• Which services do solicitors usually include in their fee?

    Clearly it varies from attorney to attorney, however the following services are usually included: checking the ownership and legal status of the property in Croatia; checking the legality of the project documentation for the building; drafting of Croatia real estate sale & purchase pre-contract (if required); applying for approval for ownership of the real estate from the Ministry of Foreign Affairs, (if needed); applying to the Land Registry for registration of a mortgage (if needed); drafting the Croatia real estate sale & purchase Contract; applying to the Land Registry for registration of new owners of the purchased property; informing the competent tax authorities of the liability to pay property transfer tax; managing and coordinating the entire Croatia property purchase process; any other legal services that might be necessary during the real estate purchase process and which are of no great scope or value. For example a power of attorney to sign administrative documents on behalf of the client.

  • How much does a solicitor in Croatia charge for property transactions?

    A Croatian solicitor will usually charge from 1% to 3% of the property transaction value although 1% to 1.5% is more commonplace. Moreover, some will have a minimum fee. Payment terms are often made according to the number of contracts that need to be written. For example if a pre contract is required, the lawyer might charge 50% of the fee on pre contract and the remaining 50% on the completion of the main and final contract. If a pre contract is not required and only the main real estate purchase contract is needed then they are likely to charge on completion of that contract. Often included in their fee, but not always, is the responsibility of being given power of attorney should you be unable to attend contract signings or other necessary administrative procedures. It is also imperative that legal fees must be agreed between the buyer and the solicitor prior to the solicitor starting work.

  • Should I hire legal representation when buying property in Croatia?

    Yes, you should always hire an independent solicitor when buying property in Croatia. It is essential that you get impartial advice and your interests are represented properly. It is not advisable to work with an in-house agency solicitor, even though they maybe cheaper, because of the potential conflict of interest. It is very unlikely you will get independent advice and would therefore be putting yourself and your Croatian property investment at unnecessary risk.

  • Can a foreign citizen buy a property in Croatia?

    Since February 1st, 2009 citizens of EU countries are able to freely buy a property in Croatia without being required to obtain permission from the Ministry of Justice. However, the property being purchased must be in the designated residential or tourist construction area. Rules relating to ownership of real estate in Croatia by Citizens from countries outside of the EU vary according to the citizen’s country of origin. Citizens of countries with which Croatia has signed a contract of reciprocity are allowed to buy property in Croatia but must obtain permission from the Ministry of Justice (MOJ). The process of obtaining consent from the MOJ takes from 2 to 6 months. It is important that the solicitor handling your case contacts the MOJ on a regular basis for an update. Citizens from those countries where reciprocity does not exist are not allowed to buy a property in Croatia as a private individual and must set up a Croatian legal entity / company with which to make the purchase. It is important to note that EU citizens are not allowed to own agricultural land in Croatia, they must buy it with a Croatian company.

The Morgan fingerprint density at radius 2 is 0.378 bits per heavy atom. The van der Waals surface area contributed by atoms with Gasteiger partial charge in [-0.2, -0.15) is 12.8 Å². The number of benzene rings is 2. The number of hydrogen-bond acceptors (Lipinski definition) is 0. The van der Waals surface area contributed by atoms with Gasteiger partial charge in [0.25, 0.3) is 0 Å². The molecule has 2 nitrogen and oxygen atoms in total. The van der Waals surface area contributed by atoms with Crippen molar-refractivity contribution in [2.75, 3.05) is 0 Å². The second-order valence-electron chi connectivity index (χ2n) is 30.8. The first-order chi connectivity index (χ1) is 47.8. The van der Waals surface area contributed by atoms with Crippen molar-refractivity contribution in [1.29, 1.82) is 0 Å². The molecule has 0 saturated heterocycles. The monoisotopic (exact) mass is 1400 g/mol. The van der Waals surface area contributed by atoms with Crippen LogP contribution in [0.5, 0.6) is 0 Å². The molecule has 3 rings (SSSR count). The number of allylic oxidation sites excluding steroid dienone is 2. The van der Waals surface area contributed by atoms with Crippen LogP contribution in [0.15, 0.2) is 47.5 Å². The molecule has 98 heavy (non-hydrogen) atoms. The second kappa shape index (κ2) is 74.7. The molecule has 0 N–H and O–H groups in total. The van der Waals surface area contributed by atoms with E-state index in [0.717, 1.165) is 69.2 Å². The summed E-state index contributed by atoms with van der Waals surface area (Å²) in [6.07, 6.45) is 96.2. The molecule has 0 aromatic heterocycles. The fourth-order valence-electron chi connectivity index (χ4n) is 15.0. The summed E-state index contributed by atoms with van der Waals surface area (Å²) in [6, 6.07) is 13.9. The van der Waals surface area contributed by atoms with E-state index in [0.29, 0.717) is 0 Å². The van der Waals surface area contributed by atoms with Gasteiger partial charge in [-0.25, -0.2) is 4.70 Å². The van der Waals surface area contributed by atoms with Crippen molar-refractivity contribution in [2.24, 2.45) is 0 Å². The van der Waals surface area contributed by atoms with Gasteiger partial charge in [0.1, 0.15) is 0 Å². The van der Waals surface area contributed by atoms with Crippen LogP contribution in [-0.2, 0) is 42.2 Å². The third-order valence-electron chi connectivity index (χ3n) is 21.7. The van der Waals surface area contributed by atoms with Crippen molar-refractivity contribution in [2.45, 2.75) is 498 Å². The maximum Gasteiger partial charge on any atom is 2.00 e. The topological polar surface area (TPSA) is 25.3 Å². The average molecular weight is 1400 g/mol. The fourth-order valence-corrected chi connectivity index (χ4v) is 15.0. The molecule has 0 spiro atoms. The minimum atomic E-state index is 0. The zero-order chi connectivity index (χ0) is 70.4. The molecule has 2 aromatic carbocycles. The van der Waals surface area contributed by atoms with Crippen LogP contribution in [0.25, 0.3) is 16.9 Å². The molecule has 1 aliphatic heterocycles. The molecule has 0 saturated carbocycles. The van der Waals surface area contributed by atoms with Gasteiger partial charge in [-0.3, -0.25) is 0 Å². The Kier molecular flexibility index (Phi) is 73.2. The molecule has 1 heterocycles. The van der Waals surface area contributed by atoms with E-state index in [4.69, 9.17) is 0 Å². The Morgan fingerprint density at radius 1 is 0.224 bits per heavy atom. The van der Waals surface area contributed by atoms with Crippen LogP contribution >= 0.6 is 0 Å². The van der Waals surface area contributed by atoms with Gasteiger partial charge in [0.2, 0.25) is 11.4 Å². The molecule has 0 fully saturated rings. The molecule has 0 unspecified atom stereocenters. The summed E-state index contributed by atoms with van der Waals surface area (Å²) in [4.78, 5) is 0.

• What is an OIB?

    An OIB is a personal identification number that must be obtained by anyone who enters the Croatian financial system. This is anything from opening a bank account to setting up a company. The OIB is obtained from the local tax office. It is often a service the solicitor handling the property transaction will do as part of his / her fee. For more information see here:

    http://en.wikipedia.org/wiki/Personal_identification_number_%28Croatia%29

  • How do I open a bank account in Croatia?

    To open a bank account in Croatia you will need your passport or ID card and your OIB (personal identification number – see next question). When you open your account it is advisable to open a Kuna denominated account and foreign currency account and make sure you ask for Internet banking should you need it. When ordering internet banking make sure it is clear as to how you will receive security equipment or documents (passwords / pin codes) needed to use with the account. Most banks are not prepared to send security devices or documents to an address outside of Croatia. It is important to note that you must be at the bank in person to open an account.

  • When must Croatia real estate transfer tax be paid?

    Croatia real estate purchase tax should be paid within 15 days of receipt of the tax demand from the relevant authority. All sales purchase agreements must be registered with the local tax authority within 30 days from the day the contract is concluded at the public notary. This procedure is usually handled by the buyer’s lawyer. After the submission the buyer or the buyer’s lawyer / representative will receive the demand for payment of the tax. It must be paid within 15 days from the date of issue. If payment is not made within the given 15 days, interest is charged on the balance at a rate 17.5% for every additional day until the payment is made.

  • What is real estate transfer tax in Croatia?

    Real estate transfer tax in Croatia (RETT) is a transfer tax, which is levied against any property purchase where the ownership of the property changes hands. The tax is 5% and is charged according to the contractual value of the property. However, if the value of the property is estimated by the local tax authority to be greater than the given contractual value tax will be charged according to this value. The person buying real estate in Croatia is the person to whom the tax is charged. From January 1st 2015 Croatia Real Estate purchase tax is only liable on property purchases that are outside the system of VAT. In other words properties that are owned by a Croatian company and are in the system of VAT.